Show and Tell: Our “Treasures from the Archives” Tour
by Nancy Johnson, Museum archivist
As an archivist, I look to artifacts and documents to discover the story of a person or place from an earlier time. Often I am working behind the scenes, but on January 27, 2016, I get to share some of my favorite items with visitors on our new Treasures from the Archives tour.
During our typical tour for visitors, staff and docents tell the story of the Eldridge Street Synagogue. We talk about the immigrant congregation that came together and built the Eldridge Street Synagogue, which is the first grand synagogue built by Eastern European Jews in the United States. We tell how restrictive immigration laws, the Great Depression and suburban exodus led the Eldridge Street congregation to shrink to the point where it could no longer take care of its grand home. We show pictures of the deterioration of the space by the 1970s and 80s and tell how a grass-roots effort restored the historic synagogue to its former grandeur. On the Treasures from the Archives tour, I’ll relate these stories, too. But I also will do some showing along with the telling.
On a test-run of the tour that I led last week, I shared one one my favorite artifacts, an ark curtain that is one of the oldest objects in the Museum’s collection. Here is a picture of the exquisite embroidery at the top of this curtain:
This beautiful artifact is not on display at the Museum because of its large size and very fragile condition. It was so nice to take it out for a special viewing. What stories does it have to tell?
By definition, an ark curtain is used to cover a synagogue’s ark, the cabinet in which Torah scrolls are kept. This curtain predates the 1887 opening of the Eldridge Street Synagogue. It was made for the ark when the congregation was still in its former home, a converted church at 78 Allen Street. We know this because the curtain’s embroidered Hebrew inscriptions mention Allen Street, and because it fits perfectly on the ark now in the lower level chapel at Eldridge Street, which was moved to the newly built synagogue in 1887.
We also know that it was made for use during the High Holidays. Green lettering across the top of the curtain says “for Rosh Hashanah and Yom Kippur.” A biblical inscription in red that curves across the top relates to these holidays.
The embroidered inscription on swag at the center of the curtain indicates that it was donated by the women of the congregation. This tells us that it was not just the men who were active in this group of immigrant Jews.
There are also stories that can be inferred. Usually ark curtains are made from fabrics like velvet that are both luxurious and sturdy. But this curtain is made of fragile gold silk, the kind that might have been used for draperies or a bed cover. It is likely that it was made from a re-purposed household fabric donated by a congregant. Looking at this regal gold fabric, embellished with elaborate embroidery, we can imagine a congregation that wanted an impressive statement for the high holidays, a time when the synagogue would be filled with worshippers.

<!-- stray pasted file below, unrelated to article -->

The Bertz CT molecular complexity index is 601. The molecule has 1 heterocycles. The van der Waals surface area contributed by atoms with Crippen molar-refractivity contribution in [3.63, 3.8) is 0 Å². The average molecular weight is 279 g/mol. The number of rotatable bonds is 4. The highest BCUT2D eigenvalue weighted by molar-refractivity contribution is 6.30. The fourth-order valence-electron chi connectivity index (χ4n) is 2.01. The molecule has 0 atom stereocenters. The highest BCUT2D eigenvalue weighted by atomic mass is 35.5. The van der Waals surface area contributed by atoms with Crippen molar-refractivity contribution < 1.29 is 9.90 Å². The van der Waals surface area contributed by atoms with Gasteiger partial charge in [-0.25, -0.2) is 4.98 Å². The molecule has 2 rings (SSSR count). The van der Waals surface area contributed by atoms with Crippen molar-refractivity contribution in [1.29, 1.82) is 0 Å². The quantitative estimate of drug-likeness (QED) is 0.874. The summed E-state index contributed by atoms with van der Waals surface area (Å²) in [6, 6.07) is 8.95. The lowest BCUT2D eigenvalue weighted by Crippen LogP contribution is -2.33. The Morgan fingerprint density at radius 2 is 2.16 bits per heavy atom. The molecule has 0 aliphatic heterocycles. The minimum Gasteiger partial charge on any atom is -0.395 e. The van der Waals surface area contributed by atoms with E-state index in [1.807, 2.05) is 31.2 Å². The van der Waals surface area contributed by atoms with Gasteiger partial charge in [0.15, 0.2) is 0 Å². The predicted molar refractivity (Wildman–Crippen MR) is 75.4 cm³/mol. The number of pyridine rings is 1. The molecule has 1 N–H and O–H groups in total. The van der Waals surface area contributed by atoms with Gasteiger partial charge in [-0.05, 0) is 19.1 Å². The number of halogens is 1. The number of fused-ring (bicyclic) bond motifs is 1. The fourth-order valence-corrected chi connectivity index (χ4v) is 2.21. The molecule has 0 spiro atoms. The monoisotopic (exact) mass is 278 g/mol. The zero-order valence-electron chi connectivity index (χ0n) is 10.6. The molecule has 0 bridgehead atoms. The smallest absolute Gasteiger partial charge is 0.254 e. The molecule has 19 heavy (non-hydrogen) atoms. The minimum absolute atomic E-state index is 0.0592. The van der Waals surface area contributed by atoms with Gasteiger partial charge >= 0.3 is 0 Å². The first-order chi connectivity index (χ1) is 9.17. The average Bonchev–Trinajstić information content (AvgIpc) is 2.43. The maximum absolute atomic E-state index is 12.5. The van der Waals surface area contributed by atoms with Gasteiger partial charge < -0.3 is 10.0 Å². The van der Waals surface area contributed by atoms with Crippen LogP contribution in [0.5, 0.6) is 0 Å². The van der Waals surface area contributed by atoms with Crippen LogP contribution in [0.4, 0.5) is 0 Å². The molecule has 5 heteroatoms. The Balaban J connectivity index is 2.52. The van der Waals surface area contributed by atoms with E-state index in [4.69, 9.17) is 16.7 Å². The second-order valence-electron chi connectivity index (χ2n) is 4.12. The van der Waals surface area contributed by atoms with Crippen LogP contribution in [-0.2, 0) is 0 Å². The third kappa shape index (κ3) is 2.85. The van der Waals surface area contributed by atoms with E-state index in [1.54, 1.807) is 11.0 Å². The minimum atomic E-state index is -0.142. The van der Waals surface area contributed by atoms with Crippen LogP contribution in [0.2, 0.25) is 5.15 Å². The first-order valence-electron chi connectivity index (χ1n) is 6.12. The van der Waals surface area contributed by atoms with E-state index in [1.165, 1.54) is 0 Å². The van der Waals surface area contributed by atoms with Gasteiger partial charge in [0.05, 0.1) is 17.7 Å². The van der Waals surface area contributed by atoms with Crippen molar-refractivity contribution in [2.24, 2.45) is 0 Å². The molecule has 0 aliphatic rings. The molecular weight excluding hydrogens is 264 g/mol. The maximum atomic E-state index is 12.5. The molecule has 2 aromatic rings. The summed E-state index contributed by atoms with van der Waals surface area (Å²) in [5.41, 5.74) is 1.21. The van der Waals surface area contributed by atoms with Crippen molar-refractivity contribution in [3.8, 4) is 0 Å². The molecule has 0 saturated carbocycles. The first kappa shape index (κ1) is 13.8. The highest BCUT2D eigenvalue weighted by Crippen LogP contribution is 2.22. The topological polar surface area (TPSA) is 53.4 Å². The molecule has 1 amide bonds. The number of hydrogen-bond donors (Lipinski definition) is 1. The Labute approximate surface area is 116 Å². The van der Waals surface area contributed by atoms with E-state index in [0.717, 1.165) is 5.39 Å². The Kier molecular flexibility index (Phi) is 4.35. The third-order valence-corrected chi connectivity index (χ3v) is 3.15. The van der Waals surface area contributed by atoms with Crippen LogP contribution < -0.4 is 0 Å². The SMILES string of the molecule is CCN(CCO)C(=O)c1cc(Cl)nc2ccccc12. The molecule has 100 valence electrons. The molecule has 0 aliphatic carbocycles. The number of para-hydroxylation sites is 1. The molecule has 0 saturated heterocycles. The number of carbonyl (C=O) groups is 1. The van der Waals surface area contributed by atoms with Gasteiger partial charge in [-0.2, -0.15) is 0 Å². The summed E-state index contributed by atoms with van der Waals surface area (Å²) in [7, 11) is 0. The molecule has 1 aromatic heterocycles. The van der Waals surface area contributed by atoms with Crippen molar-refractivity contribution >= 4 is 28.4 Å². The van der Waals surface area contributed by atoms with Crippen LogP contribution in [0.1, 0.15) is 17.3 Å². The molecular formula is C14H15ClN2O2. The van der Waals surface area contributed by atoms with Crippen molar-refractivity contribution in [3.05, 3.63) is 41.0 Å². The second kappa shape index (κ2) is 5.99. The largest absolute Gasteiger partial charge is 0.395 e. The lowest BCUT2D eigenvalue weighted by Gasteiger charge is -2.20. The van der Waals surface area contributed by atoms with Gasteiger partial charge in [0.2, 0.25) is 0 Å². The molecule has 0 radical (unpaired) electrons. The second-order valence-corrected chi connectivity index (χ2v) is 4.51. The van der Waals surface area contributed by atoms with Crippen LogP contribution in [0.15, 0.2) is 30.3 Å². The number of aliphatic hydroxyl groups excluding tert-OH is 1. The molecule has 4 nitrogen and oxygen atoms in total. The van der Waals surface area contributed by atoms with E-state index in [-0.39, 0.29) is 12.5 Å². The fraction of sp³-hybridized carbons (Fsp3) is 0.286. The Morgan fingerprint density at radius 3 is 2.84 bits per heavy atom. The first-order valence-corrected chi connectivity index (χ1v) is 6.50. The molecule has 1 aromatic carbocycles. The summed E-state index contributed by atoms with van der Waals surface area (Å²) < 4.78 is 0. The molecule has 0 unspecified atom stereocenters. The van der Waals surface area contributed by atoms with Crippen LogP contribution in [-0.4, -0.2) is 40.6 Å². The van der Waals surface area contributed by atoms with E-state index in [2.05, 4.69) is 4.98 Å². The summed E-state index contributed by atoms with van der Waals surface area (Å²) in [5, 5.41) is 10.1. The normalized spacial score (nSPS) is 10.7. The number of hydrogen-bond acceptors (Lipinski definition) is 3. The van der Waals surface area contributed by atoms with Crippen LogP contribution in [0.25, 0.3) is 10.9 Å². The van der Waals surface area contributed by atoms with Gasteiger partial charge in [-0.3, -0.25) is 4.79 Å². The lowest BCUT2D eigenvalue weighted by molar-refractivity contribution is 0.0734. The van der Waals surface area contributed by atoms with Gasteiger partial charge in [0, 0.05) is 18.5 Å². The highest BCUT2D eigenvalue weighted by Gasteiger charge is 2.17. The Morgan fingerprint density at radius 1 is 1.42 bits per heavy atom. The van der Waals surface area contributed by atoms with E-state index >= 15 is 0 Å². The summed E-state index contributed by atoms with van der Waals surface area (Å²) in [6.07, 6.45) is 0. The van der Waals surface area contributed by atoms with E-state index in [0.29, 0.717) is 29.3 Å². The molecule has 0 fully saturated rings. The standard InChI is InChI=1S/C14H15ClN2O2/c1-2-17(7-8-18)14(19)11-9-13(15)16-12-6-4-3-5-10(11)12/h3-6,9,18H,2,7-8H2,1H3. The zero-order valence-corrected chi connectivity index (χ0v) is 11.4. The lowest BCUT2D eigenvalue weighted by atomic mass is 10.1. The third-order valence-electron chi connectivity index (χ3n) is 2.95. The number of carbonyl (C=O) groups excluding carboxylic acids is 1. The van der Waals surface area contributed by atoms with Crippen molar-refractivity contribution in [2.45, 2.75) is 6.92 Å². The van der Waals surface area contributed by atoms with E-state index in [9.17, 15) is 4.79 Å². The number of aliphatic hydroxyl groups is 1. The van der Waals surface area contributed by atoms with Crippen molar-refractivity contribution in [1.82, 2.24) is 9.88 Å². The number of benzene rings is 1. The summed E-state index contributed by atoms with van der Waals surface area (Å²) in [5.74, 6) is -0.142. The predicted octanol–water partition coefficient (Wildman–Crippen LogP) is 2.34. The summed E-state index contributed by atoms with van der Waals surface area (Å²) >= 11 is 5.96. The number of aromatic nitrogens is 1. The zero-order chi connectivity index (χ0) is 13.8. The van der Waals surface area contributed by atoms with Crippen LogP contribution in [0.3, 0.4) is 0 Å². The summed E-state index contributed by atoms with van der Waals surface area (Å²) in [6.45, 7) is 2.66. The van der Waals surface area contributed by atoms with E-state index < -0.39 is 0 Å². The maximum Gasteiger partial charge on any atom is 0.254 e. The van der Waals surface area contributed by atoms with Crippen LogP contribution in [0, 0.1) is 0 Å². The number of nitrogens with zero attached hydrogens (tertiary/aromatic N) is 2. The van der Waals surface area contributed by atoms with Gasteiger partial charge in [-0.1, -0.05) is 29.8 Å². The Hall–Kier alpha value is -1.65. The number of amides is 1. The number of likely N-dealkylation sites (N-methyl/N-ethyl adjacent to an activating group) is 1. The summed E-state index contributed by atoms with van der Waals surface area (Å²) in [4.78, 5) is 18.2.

Now let’s look at the curtain as a whole (click on the picture to enlarge it if you’d like). At the bottom of the curtain is a different kind of embroidery. With an amateur’s hand, gold wire coils and metallic fabric have been attached with silk thread to form a tree of life, Etz Chaim, spelled out in Hebrew above the branches. Doves fly above holding pomegranates, biblical symbols of hope and fruitfulness. When this decoration was new, it would have been shiny and golden and somewhat more in keeping with the embroidery above, but it remains an unexplained addition to this historic curtain. Perhaps it was added to cover a stain or a tear; maybe it was the work of a well-meaning congregant; or could it have hidden significance that escapes the modern eye? Most curious of all is the patch awkwardly added to the base of the trunk.
I like to think that the life of this object and the stories it tells become a metaphor for the story of the Eldridge Street Synagogue itself. The original embroidered curtain was made with the energy, care and pride of its original congregants, just as the synagogue was. The additional embroidery and repair are signs that the curtain was watched over by subsequent generations who sought to keep it viable, saving it in whatever way was possible, even if it was not the most elegant result. And finally, we look to the curtain today – its beautiful beginning, its troubled later years, its will to survive — and treasure it for the story it tells.
Our visitors were intrigued by artifacts like this one that they saw our Treasures from the Archives Tour, so much so that we will do it again on Wednesday, January 27 at 1 pm. Click here for more information and to reserve a space. These artifacts are the next best thing to the people of Eldridge Street themselves – if only we could bring them back, too.